Pr. 16:28 warns us, “A dishonest man spreads strife, and a whisperer separates close friends.” If dishonesty creates conflict and whispering (slandering or evil speaking) can come between friends, I certainly don’t want any part in either of them. I would much rather have speech that is “gracious, seasoned with salt” (Col. 4:6) and follow Paul’s advice for the Ephesians: “Let no corrupting talk come out of your mouths, but only such as is good for building up, as fits the occasion, that it may give grace to those who hear” (Eph. 4:29). That sounds pretty straightforward, right? Just speak positive things, and everything will be peachy!
Not so fast…
If we are only supposed to speak positive things, then what was Jesus doing inMat. 23:13-36? In this passage, Christ openly and firmly rebuked the scribes and Pharisees for their evil practices, even being so blunt as to say, “So you also outwardly appear righteous to others, but within you are full of hypocrisy and lawlessnessv. 28). That sounds pretty negative to me!
What is the difference between Christ’s rebuke of the scribes and Pharisees and “slander” as mentioned in 1 Pet. 2:1, which reminds us to “put away all malice and all deceit and hypocrisy and envy and all slander”? Notice what is grouped with “slander” in this verse: malice, deceit, hypocrisy, and envy. Were these the motives behind Jesus’ criticisms? Look in Mat. 23:3 as Jesus instructed His disciples about the scribes and Pharisees: “so do and observe whatever they tell you, but not the works they do. For they preach, but do not practice.” He then firmly rebuked the hypocritical leaders.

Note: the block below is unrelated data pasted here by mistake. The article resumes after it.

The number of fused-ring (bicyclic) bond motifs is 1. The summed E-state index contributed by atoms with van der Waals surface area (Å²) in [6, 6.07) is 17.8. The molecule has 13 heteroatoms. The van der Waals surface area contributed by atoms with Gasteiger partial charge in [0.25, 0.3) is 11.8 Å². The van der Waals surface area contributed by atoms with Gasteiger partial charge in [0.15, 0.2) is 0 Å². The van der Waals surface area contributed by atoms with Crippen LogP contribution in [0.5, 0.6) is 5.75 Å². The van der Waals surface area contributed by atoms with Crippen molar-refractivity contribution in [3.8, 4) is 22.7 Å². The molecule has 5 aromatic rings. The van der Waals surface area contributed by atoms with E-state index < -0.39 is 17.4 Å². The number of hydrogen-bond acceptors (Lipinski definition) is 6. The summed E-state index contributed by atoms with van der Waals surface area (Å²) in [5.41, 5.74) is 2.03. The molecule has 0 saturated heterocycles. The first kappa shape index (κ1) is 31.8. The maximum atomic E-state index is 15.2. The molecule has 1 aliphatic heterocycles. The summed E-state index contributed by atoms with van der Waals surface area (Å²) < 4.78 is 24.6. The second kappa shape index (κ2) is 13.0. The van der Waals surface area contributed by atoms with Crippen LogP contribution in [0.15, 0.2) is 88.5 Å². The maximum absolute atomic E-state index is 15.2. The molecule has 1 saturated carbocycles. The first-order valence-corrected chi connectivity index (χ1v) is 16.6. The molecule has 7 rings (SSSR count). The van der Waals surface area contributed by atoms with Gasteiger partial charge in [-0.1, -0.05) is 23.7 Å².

Clearly, Christ’s rebuke was not out of malice toward the Pharisees; it was out of love for the people He was teaching! Jesus’ rebuke, harsh though it was, “fit the occasion” and was motivated by love, not spite. In 2 Tim. 4:14-15, Paul warned Timothy about Alexander the coppersmith, and John warned Gaius about Diotrophes in3 Jn. 9-11. These warnings had similar motives to Jesus’ rebuke: they were not out of malice, but genuine concern.
But if speaking about others is not always bad, and whispering and gossip are sinful, where is the line? There must be a difference between “gossiping” and “informing.” Here are some things to consider before passing along the news you heard today:
Are my motives pure? Are there any underlying emotions (e.g. anger) that are fueling my desire to say this?
In several passages, negative emotions (bitterness, anger, malice, etc.) are connected to evil speaking. Before you “vent” to your friend about what someone did to you, examine your motives. If your words are fueled by bitterness or spite, hold them back! Remember, “Whoever restrains his words has knowledge, and he who has a cool spirit is a man of understanding” (Pr. 17:27).
Will my words build up?
Before leaning closer to your friend and whispering, “Did you hear…,” consider whether or not your words will build up your hearer (Eph. 4:29), as well as whether or not they would hurt the person you are talking about.
Is this my business?
Paul warns us not to be “gossips and busybodies” (1 Tim. 5:13). The widows he speaks of in this passage neglected their work to spread around news of others’ concerns. Before you speak, make sure that you are not following in their footsteps; don’t spread to others what is not in your rights to tell.
Gossip is not limited to the clichéd stereotypes of teenage girls during late-night conversations and permed old ladies in beauty shops clicking their tongues and saying, “bless her heart.” Check all of your words for gossip, because it is far more damaging than these stereotypes would make it seem.
Do what Christ did: say what needs to be said, but keep your motives and your speech pure.
“Whoever desires to love life
and see good days,
let him keep his tongue from evil
and his lips from speaking deceit;
let him turn away from evil and do good;
let him seek peace and pursue it.”